Wednesday, 7 June 2017

Making My Vote Count, part 5

One day to go and I finally get some contact from three of my local candidates, I had to almost shame them into replying to me though. Late this morning my frustration boiled over and I sent an email to the five candidates who have still not replied to me. I told them all how disgusted I was by their silence and how they had done nothing to earn my vote. Well, surprise, surprise, three of the candidates replied to my email this afternoon.

I finally heard from The Green Party candidate, the Liberal Democrat and Labour candidates; but their answers were not anyway satisfactory.

The Green Party candidate sent me a short email were he blamed the troubles in the NHS due to the Conservatives running it down to make it ready to be privatised and sold off to “shadowy” city bankers. It read like a paranoid rant of a conspiracy theorist, not the discussion of a politician and he made no reference to any of his party’s policies. It was a strange and very immature email, I don’t know how it was supposed to persuade me to vote for him because he answered none of my questions

The Liberal Democrat candidate first said he hadn’t replied to me because he received a lot of emails from lobbying groups and so missed my email. I wasn’t happy with this, he was telling me he wasn’t well organised. How would he run an MP’s office if he cannot organise his own emails?

He emailed the text of an opinion piece he said he wrote for our local newspaper and which he said would answer my questions (I’ve searched the newspaper’s website and I can’t find this opinion piece. He didn’t say which edition it was published in either). Briefly, the opinion piece ran like this; first he warms NHS staff not to strike. Then he linked the shortage of staff to the rise in infant mortality rates in the UK. He said it is “not a budget problem,” then he proceeded to complain about the cost of agency staff in the NHS, implying that an agency nurse is paid £35 to £40 per hour for a shift in A&E. He blamed low pay on poor short and long term planning, and said the way forward isn’t national pay bargaining but local pay levels. He says as a politician “it is my duty to focus on solving the underlying problems of low pay, which is hurting both patients and nurses.” Yet he offers no solutions.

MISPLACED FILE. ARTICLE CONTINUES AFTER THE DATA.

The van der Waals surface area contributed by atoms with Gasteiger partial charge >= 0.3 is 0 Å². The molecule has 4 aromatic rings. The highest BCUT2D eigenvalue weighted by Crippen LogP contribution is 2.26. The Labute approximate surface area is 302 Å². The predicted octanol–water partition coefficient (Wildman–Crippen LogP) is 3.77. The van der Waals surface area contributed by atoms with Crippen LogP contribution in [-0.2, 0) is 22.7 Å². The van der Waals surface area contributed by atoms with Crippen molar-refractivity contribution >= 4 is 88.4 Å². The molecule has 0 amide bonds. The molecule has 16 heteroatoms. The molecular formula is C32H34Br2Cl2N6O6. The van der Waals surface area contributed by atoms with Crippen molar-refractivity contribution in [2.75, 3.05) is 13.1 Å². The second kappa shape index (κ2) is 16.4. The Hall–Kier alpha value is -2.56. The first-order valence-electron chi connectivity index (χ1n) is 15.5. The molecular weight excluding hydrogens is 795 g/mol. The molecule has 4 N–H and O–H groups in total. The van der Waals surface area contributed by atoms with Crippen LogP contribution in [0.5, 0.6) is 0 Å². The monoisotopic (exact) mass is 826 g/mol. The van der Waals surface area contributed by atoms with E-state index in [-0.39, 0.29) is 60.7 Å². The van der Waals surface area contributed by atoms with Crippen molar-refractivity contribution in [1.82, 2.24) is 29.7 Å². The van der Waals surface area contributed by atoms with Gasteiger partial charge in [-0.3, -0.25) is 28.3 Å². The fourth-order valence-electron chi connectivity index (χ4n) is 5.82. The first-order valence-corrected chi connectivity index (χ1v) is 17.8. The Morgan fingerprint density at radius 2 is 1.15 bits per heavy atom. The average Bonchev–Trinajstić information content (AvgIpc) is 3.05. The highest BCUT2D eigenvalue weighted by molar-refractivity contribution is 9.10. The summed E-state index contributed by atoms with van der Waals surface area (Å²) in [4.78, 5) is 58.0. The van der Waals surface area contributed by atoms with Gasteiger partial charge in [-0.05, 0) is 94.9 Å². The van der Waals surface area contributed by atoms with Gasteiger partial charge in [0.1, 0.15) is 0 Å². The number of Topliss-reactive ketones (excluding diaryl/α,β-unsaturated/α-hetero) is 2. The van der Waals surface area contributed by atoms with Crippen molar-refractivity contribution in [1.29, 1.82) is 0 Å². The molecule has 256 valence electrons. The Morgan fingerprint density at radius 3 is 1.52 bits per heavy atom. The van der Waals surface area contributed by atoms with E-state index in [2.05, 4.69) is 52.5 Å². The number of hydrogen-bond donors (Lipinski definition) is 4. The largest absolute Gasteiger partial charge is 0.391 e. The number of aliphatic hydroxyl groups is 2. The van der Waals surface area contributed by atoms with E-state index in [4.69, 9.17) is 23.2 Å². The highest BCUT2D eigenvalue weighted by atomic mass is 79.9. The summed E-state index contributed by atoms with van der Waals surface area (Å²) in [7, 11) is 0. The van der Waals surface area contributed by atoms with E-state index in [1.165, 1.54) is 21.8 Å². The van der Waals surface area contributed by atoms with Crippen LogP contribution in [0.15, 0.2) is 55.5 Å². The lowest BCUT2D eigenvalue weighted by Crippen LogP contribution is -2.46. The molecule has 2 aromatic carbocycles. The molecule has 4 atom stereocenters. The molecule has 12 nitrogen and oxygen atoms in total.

This opinion pieces does not answer any of the questions I raised with him. I felt very patronised and that he was fobbing me off with something he’d previously written, he could not be bothered to read my email and answer my questions. Is this the behaviour of a potential MP?

The Labour candidate emailed a scanned in copy of a letter that she said had been posted to me. The letter was scanned in upside-down and dated 5th June. As of today I have not received this letter.

Her letter did show that at least she had read my email. The first three-quarters of the letter was reflecting back to me the points and facts I’d raised in my email and agreeing with me, blaming the Tories for their policies towards nursing. It is nice to be agreed with but that wasn’t why I emailed her, I wanted to know what she would do to support nursing and the NHS. The last paragraph did contain what she was would do, she will campaign “to ensure a more secure, better future for our NHS and the nurses who work at the heart of it,” if she is re-elected.

That is a nice sentiment but her letter was very low on policies and political commitment. She said Labour would remove the pay cap on nurses and restore the bursary for student nurses. But I was hoping to hear more from her, she is our standing MP. She didn’t tell me what her voting record was and what local issues she has campaigned on, our local NHS has seen the close of services at our local hospital and seen walk-in centres closed since 2010.

The Conservative and Peoples Christian Alliance candidates still remain very quiet and I haven’t had any reply from either of them.

I do live in a very safe Labour constituency, is this lack of engagement due to this, the other candidates do not stand any chance of being elected so that they are barely campaigning and that the Labour candidate has already got the vote sown up. Or is this typical now of modern politics, a General Election is all about electing a Prime Minister and local politics are of no concern.

The basic MP’s salary is £74,962 (1). An election campaign should be were a politician works to show that they worth electing as our MP. So far none of these candidates have shown me they are worth a fraction of that salary, and tomorrow is the General Election.

I will vote tomorrow but none of these six candidates have shown me they are worth my vote.

Drew Payne

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